Google is recruiting what it calls a ‘red team’ to help it avoid any more privacy blunders in the future
Google is seeking to recruit data experts for what it is calling a ‘privacy red team’, as the search engine giant looks to avoid any future privacy mishaps.
Google has been at the centre of privacy rows for a number of years now. Perhaps its most serious privacy blunder came in May 2010 when Google admitted its Street View cars had unwittingly collected personal information from citizens’ Wi-Fi networks. The so-called ‘WiSpy’ incident has dogged Google for years now, and in July it admitted it had still not deleted all the data it had collected, prompting fresh privacy watchdog investigations.
And earlier this month Google was issued with a stiff penalty of $22.5 million (£14m) for allegedly bypassing the privacy settings of Apple’s Safari browser. It agreed the fine with the US Federal Trade Commission (FTC), after it was accused of using code to bypass Apple Safari piracy settings that blocked user tracking cookies by default, violating an earlier privacy settlement with the FTC.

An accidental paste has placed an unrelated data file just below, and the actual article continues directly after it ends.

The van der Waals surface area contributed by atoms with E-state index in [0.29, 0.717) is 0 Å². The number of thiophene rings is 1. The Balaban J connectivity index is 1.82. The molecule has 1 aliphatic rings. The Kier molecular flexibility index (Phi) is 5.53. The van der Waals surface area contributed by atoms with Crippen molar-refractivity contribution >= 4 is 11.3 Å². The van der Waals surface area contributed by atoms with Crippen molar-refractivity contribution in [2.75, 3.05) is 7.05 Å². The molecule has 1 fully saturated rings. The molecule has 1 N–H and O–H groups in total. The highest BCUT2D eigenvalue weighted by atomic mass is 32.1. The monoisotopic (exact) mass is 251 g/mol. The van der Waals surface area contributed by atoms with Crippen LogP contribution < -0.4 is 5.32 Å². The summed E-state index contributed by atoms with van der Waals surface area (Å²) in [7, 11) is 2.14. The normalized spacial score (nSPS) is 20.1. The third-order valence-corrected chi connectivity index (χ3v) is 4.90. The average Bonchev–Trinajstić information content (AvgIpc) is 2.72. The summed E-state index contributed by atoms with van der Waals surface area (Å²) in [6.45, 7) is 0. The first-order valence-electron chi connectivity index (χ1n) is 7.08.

In lights of these gaffes, Google has decided to tighten up the privacy control over its product portfolio. It revealed on Wednesday in a job advert it is recruiting data experts at its Mountain View, California headquarters to fill a new privacy division codenamed “red team”.
Google said it was seeking so-called “data privacy engineers” to locate and tackle any privacy issues regarding Google’s products.
“As a Data Privacy Engineer at Google you will help ensure that our products are designed to the highest standards and are operated in a manner that protects the privacy of our users,” reads the advert. “Specifically, you will work as member of our Privacy Red Team to independently identify, research, and help resolve potential privacy risks across all of our products, services, and business processes in place today.”
The concept of a “red team” has been used within the security industry for years now. Essentially a ‘red team’ refers to a small group of experts that actively hunt down and try to expose flaws, be it security or privacy vulnerabilities.
“Top candidates will have an intimate knowledge of the inner workings of modern web browsers and computer networks, enjoy analyzing software designs and implementations from both a privacy and security perspective, and will be recognised experts at discovering and prioritising subtle, unusual, and emergent security flaws,” the job advert stated.
The move by Google reflects the increasing influence of its products, which are used on a daily basis by many computer users.
Google already has strict privacy policies in place for most of its products. Earlier this year it caused fresh controversy when it revealed it was revising its various privacy policies and boiling them down to a single all-encompassing document.
How about the Google privacy team? If you think you are a privacy guru try our quiz!